• Kyla Wiebe

Student Feature: Rachel Pudney

This year I ran the School of Cartooning and Animation for the first time, and Rachel was my first student. She had the challenge of being our only student in 2017, but she proved to be a valuable member of our team as we worked on an animation called "No More Tears," which we'll be releasing on the internet this winter. I will remember Rachel for her empathy towards underdogs, and her high level of motivation to make problem solving efficient and effective. The images shown throughout this interview are her drawing contributions to the animation project - she got the challenge of being the hands expert!


K: How did the SoCAM develop your artistic skills?

R: SoCAM definitely helped, especially with motivation. It helped push me to draw faster and to focus more on quantity. Also - HANDS! How many others get opportunities to draw hands over and over again without having to force themselves?

No More Tears - Hands with Tea

K: Do you feel supported by your family in your art?

R: My mum prints out all my terrible digital art and cello-tapes it to her locker at work, :D and my dad's a photographer so he's always encouraging me to take more photos.

K: What’s your favourite medium? How did the SoCAM expand your technical skills?

R: I think it’s always changing. I tend to use things like acrylic paint, probably because it’s what everyone used in school. I’ll basically use what’s in front of me, like if all I have is a pen or a laptop touchpad. Once, after I was done eating ice-cream and I didn’t feel like talking to people, I scraped all the jelly into a portrait. During the SoCAM I experimented with watercolour.

Rachel painting with watercolour

K: What’s the best part of the creative process? What’s the hardest part?

R: The best part is the idea stage and seeing it finished. The hardest part is actually working on it!

K: What are some things you learned, formally or informally, from fellow artists during the SoCAM?

R: I learned more about motion tweening (in Flash), and the importance of planning out your project. I also learned the importance of spheres for volume as opposed to cubes/angles which can look flat. I also learned I should watch my complaining. :D

No More Tears Hands

K: If someone were curious about the SoCAM, what would be the first thing you would want them to know about it?

R: That the staff are dedicated to learning animation too, alongside the students! You will be learning and working together. Three months is a traditional classroom style lecture phase with homework etc. Three months is for animating something that will be used to preach the gospel. Also that you can't expect anything because it changes every year but also that you have a voice so you can and will be part of that change. And that you will have fun.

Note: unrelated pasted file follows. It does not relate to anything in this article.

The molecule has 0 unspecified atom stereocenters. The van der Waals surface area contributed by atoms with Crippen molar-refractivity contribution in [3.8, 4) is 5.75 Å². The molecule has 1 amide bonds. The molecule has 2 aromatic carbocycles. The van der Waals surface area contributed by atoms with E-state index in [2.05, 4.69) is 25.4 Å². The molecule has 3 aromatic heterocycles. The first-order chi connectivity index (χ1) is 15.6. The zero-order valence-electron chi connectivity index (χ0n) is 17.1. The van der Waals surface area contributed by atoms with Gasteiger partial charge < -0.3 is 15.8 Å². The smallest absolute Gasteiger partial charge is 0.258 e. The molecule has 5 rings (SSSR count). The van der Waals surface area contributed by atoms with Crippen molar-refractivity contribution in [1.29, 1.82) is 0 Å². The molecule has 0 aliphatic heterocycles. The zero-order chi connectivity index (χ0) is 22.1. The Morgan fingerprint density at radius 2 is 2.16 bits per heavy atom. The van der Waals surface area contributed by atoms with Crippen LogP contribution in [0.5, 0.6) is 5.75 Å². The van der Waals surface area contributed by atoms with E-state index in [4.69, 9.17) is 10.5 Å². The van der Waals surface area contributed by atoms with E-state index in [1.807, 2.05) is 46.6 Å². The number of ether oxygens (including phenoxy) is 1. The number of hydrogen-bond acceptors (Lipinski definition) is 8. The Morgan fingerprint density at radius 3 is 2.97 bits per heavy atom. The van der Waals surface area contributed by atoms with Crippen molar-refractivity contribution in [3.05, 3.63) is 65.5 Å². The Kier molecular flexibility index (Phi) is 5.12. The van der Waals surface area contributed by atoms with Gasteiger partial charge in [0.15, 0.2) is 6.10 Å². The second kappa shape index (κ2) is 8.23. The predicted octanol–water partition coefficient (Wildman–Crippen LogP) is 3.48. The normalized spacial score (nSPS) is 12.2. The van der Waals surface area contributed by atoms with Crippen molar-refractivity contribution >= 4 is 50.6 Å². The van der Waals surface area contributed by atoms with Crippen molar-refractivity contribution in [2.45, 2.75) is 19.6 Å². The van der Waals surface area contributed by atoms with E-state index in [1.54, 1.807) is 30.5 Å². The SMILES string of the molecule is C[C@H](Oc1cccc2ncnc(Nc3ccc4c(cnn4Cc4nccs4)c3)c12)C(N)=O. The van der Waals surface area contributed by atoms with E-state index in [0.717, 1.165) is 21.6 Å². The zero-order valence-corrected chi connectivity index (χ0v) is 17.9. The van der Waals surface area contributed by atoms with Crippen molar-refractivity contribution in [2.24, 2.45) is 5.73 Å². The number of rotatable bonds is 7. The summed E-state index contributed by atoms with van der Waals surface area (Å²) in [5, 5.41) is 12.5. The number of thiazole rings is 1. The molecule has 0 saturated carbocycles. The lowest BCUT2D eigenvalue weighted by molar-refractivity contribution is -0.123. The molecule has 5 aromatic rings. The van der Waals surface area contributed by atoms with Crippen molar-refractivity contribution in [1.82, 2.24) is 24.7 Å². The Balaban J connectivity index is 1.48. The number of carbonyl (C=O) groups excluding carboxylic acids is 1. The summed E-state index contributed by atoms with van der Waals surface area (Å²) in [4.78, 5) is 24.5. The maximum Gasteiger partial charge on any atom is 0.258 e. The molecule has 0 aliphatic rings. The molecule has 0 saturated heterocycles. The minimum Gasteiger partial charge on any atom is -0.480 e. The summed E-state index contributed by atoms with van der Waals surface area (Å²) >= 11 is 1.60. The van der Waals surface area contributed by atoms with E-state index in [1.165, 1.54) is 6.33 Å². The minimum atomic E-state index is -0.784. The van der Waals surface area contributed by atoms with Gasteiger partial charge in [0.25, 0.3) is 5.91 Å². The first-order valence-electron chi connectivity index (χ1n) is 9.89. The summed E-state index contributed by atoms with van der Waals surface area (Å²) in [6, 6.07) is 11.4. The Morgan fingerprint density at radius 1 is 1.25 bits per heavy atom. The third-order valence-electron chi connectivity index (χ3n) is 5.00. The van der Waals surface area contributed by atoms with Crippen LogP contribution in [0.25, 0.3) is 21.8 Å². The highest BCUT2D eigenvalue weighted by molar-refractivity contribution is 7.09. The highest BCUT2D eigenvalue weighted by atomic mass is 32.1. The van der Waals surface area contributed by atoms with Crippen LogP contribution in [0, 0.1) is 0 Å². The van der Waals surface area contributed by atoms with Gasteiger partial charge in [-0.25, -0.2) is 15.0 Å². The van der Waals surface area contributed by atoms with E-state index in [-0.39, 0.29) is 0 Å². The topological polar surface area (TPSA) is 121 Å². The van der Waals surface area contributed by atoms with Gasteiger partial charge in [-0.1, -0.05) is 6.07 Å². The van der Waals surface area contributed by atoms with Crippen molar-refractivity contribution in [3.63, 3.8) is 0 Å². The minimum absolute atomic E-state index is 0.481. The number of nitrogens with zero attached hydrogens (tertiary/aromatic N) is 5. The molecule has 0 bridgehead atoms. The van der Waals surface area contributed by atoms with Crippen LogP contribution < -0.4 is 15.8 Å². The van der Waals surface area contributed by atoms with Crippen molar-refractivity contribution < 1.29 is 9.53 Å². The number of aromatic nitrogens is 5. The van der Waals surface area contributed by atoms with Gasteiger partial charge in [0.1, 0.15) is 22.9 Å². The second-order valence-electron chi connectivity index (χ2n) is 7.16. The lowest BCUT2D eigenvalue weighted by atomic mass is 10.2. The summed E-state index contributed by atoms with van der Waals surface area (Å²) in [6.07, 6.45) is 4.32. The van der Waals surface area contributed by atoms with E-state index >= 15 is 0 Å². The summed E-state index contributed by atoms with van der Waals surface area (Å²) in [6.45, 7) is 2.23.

K: What advice would you give to an artist struggling with artist’s block?

R: It depends on the situation My main solution to all artist block problems is go and take a walk outside. Clear your head, look at the people, plants, buildings sky, vehicles etc. You'll probably even come up with the solution/idea on your walk.

If you can't do that sit breathe close your eyes for a few seconds and think about what is it that needs to be done. Grab a piece of paper and write on it break it down into more manageable chunks and strategies.

If you're problem is coming up with an idea in the first place: again, walking is my first solution but otherwise, you can think about what is it that you need this for in the first place. Is it for a company? Who are they? What would the company want to say? How could you communicate that through a picture or design?

If it's for yourself, draw whatever is around you. Not good enough? Ask yourself, who are you? What do you want to say? How could you communicate that through a picture?

Drawn that picture a million times already? Look up inspiration! Look at colour palettes. Read the news. Research disasters, both man-made and otherwise. Read the Bible. Look up fantasy worlds, or future worlds, or apocalypses. Look up the strangest animals you can find. Figure out weird things you could combine or anthropomorphize. Have you ever thought about the hardships that a light bulb has to go through? Or a water droplet? How about a cockroach? Or what about the janitor or a politician? Just keep thinking from different angles and then pick one idea. Plan it out and draw. You can always buy more paper.

13) Where can we get in touch with you?


#Rachel #English #Interview #SoCAM

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